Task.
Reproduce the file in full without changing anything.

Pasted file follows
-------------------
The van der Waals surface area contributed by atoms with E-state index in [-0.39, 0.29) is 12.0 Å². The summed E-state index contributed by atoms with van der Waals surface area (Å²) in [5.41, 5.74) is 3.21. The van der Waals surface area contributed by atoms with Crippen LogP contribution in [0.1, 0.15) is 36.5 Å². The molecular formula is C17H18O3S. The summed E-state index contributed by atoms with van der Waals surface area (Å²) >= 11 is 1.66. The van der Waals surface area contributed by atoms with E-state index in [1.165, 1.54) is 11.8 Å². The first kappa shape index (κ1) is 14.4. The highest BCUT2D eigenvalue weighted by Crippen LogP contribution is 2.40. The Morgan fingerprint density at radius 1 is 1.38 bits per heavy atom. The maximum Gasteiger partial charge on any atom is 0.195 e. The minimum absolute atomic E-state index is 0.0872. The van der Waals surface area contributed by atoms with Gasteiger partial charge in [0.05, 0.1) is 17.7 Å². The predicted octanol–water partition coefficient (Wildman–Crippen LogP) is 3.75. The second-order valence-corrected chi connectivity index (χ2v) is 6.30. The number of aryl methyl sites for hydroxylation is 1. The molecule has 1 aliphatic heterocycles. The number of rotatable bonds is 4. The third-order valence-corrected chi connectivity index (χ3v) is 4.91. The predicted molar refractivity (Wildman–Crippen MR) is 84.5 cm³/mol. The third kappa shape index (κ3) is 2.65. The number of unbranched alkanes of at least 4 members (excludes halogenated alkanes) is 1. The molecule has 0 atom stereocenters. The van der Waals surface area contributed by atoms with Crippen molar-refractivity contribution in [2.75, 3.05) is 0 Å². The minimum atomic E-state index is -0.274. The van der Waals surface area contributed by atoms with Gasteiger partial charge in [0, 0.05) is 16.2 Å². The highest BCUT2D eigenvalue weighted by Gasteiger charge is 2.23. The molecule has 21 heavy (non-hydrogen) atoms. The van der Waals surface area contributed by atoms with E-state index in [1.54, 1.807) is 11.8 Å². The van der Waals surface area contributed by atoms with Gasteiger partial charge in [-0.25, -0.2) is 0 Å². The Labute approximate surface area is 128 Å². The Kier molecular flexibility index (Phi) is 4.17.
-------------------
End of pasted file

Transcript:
The van der Waals surface area contributed by atoms with E-state index in [-0.39, 0.29) is 12.0 Å². The summed E-state index contributed by atoms with van der Waals surface area (Å²) in [5.41, 5.74) is 3.21. The van der Waals surface area contributed by atoms with Crippen LogP contribution in [0.1, 0.15) is 36.5 Å². The molecular formula is C17H18O3S. The summed E-state index contributed by atoms with van der Waals surface area (Å²) >= 11 is 1.66. The van der Waals surface area contributed by atoms with E-state index in [1.165, 1.54) is 11.8 Å². The first kappa shape index (κ1) is 14.4. The highest BCUT2D eigenvalue weighted by Crippen LogP contribution is 2.40. The Morgan fingerprint density at radius 1 is 1.38 bits per heavy atom. The maximum Gasteiger partial charge on any atom is 0.195 e. The minimum absolute atomic E-state index is 0.0872. The van der Waals surface area contributed by atoms with Gasteiger partial charge in [0.05, 0.1) is 17.7 Å². The predicted octanol–water partition coefficient (Wildman–Crippen LogP) is 3.75. The second-order valence-corrected chi connectivity index (χ2v) is 6.30. The number of aryl methyl sites for hydroxylation is 1. The molecule has 1 aliphatic heterocycles. The number of rotatable bonds is 4. The third-order valence-corrected chi connectivity index (χ3v) is 4.91. The predicted molar refractivity (Wildman–Crippen MR) is 84.5 cm³/mol. The third kappa shape index (κ3) is 2.65. The number of unbranched alkanes of at least 4 members (excludes halogenated alkanes) is 1. The molecule has 0 atom stereocenters. The van der Waals surface area contributed by atoms with Crippen molar-refractivity contribution in [2.75, 3.05) is 0 Å². The minimum atomic E-state index is -0.274. The van der Waals surface area contributed by atoms with Gasteiger partial charge in [0, 0.05) is 16.2 Å². The highest BCUT2D eigenvalue weighted by Gasteiger charge is 2.23. The molecule has 21 heavy (non-hydrogen) atoms. The van der Waals surface area contributed by atoms with E-state index in [1.54, 1.807) is 11.8 Å². The van der Waals surface area contributed by atoms with Gasteiger partial charge in [-0.25, -0.2) is 0 Å². The Labute approximate surface area is 128 Å². The Kier molecular flexibility index (Phi) is 4.17.